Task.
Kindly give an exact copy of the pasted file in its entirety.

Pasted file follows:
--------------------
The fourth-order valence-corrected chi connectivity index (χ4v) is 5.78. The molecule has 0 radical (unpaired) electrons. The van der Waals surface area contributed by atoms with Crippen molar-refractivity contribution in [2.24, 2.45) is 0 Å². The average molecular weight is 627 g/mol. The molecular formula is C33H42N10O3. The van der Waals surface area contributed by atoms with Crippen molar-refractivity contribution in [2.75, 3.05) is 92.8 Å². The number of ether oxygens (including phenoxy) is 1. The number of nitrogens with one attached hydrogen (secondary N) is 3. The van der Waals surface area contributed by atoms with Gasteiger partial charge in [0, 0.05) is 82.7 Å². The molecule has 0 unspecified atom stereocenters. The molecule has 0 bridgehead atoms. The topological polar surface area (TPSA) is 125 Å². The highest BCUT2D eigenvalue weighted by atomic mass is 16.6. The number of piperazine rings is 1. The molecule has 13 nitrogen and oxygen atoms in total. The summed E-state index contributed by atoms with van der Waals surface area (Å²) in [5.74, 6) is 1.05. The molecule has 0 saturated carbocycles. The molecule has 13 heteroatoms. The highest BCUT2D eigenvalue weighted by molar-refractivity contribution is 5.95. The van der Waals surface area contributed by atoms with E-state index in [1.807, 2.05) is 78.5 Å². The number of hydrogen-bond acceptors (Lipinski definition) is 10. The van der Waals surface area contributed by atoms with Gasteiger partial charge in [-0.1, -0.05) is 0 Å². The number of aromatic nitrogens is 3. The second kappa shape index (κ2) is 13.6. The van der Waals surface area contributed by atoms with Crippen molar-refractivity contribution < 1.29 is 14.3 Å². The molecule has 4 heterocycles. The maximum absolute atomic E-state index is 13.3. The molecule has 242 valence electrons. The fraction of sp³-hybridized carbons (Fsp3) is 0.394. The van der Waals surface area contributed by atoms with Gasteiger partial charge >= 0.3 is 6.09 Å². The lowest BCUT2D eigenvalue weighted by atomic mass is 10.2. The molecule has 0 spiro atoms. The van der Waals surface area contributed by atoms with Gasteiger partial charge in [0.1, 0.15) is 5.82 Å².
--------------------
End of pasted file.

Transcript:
The fourth-order valence-corrected chi connectivity index (χ4v) is 5.78. The molecule has 0 radical (unpaired) electrons. The van der Waals surface area contributed by atoms with Crippen molar-refractivity contribution in [2.24, 2.45) is 0 Å². The average molecular weight is 627 g/mol. The molecular formula is C33H42N10O3. The van der Waals surface area contributed by atoms with Crippen molar-refractivity contribution in [2.75, 3.05) is 92.8 Å². The number of ether oxygens (including phenoxy) is 1. The number of nitrogens with one attached hydrogen (secondary N) is 3. The van der Waals surface area contributed by atoms with Gasteiger partial charge in [0, 0.05) is 82.7 Å². The molecule has 0 unspecified atom stereocenters. The molecule has 0 bridgehead atoms. The topological polar surface area (TPSA) is 125 Å². The highest BCUT2D eigenvalue weighted by atomic mass is 16.6. The number of piperazine rings is 1. The molecule has 13 nitrogen and oxygen atoms in total. The summed E-state index contributed by atoms with van der Waals surface area (Å²) in [5.74, 6) is 1.05. The molecule has 0 saturated carbocycles. The molecule has 13 heteroatoms. The highest BCUT2D eigenvalue weighted by molar-refractivity contribution is 5.95. The van der Waals surface area contributed by atoms with E-state index in [1.807, 2.05) is 78.5 Å². The number of hydrogen-bond acceptors (Lipinski definition) is 10. The van der Waals surface area contributed by atoms with Gasteiger partial charge in [-0.1, -0.05) is 0 Å². The number of aromatic nitrogens is 3. The second kappa shape index (κ2) is 13.6. The van der Waals surface area contributed by atoms with Crippen molar-refractivity contribution < 1.29 is 14.3 Å². The molecule has 4 heterocycles. The maximum absolute atomic E-state index is 13.3. The molecule has 242 valence electrons. The fraction of sp³-hybridized carbons (Fsp3) is 0.394. The van der Waals surface area contributed by atoms with Gasteiger partial charge >= 0.3 is 6.09 Å². The lowest BCUT2D eigenvalue weighted by atomic mass is 10.2. The molecule has 0 spiro atoms. The van der Waals surface area contributed by atoms with Gasteiger partial charge in [0.1, 0.15) is 5.82 Å².